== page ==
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“WandaVision”: to binge or not to binge

<p>Our assistant Campus &amp; Community Editor waited weekly for each episode of &quot;WandaVision&quot;, while our multimedia editor binged it all at once. </p>

Our assistant Campus & Community Editor waited weekly for each episode of "WandaVision", while our multimedia editor binged it all at once.

When “WandaVision” wrapped up its first season on March 5, it had been airing episodes for nearly two months. Fans waited each Friday morning in anticipation of a new 25-minute episode.

Most fans, that is.

Assistant Campus & Community Editor Sean Scott watched every episode the day it premiered. He took two months to watch four hours of content.

Multimedia Editor Maggie Peña didn’t start watching “WandaVision” until March 10 when all the episodes were available on Disney+. She took two days to finish the series. 

The two editors duked it out over who had a better experience watching the show. Below is their conversation, edited for clarity. 

 ***

SEAN: So, you finally watched “WandaVision.” What did you think?

MAGGIE: I thought it was really good. It made me cry at the end because I'm a little baby, but I really liked being able to watch it in one sitting. How did you like it, finishing it over the course of two whole months?

 S: It was cool. I liked being involved with the conversation around it. I got to talk with my friends about how they were enjoying it so far, and we all had our own little theories. It was a lot more interactive than if we just all binged it. Did you feel left out of the conversation at all?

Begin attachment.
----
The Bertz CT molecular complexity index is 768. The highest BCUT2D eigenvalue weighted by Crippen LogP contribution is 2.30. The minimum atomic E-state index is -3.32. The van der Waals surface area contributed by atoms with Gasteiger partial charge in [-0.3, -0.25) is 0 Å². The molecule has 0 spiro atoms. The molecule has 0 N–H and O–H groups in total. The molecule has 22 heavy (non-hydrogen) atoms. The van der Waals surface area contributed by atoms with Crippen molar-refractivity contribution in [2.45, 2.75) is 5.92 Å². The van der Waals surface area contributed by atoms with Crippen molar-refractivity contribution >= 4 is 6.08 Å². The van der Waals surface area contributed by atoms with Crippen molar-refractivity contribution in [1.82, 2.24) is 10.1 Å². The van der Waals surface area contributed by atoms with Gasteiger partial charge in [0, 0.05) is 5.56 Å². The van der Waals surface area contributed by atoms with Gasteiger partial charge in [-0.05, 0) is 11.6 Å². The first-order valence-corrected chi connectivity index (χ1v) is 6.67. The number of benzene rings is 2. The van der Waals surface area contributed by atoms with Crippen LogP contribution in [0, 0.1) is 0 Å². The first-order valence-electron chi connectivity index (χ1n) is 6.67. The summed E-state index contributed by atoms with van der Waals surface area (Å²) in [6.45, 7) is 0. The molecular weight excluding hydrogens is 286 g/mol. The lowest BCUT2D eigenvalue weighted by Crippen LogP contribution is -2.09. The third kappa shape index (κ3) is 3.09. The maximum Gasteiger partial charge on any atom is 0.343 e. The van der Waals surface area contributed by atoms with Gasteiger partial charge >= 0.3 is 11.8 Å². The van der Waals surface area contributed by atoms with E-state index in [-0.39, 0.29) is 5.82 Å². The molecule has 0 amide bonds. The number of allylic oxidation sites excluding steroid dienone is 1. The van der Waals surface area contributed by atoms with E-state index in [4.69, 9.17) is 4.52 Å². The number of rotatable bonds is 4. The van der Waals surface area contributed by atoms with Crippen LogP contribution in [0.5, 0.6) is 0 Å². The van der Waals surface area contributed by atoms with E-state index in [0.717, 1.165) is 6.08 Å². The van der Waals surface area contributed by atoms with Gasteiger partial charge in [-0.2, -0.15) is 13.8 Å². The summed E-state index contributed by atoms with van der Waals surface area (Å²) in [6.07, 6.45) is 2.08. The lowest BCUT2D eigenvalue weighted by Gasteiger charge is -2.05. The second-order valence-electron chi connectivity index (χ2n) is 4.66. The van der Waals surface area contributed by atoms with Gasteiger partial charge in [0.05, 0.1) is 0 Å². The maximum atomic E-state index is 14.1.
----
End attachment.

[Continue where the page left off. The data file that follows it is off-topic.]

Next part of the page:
M: I had to actively avoid spoilers online. I'd be on Instagram, and I'd see something and say, “Well, I can't watch that, or I'm gonna ruin the whole show for myself.” 

Marvel is a very fan-heavy, interactive franchise, so it makes sense that they would do serialized shows. Binging kind of took away from that experience, but it was nice to not have to wait to see. They ended every episode on a cliffhanger, so it was nice not to have to wait for answers.

S: Do you feel like you missed anything in not getting to experience the show that way with other people? From my perspective, one of the best parts of it was sitting there and not knowing what was going to happen. I couldn’t immediately get the answer like you can with other shows.

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M: Yeah, I mean, looking back, it would have been nice to have that community around it and not have that instant gratification that we seek in today's culture. Like, with “Stranger Things,” I can watch that all in one day, but there’s no fun in that.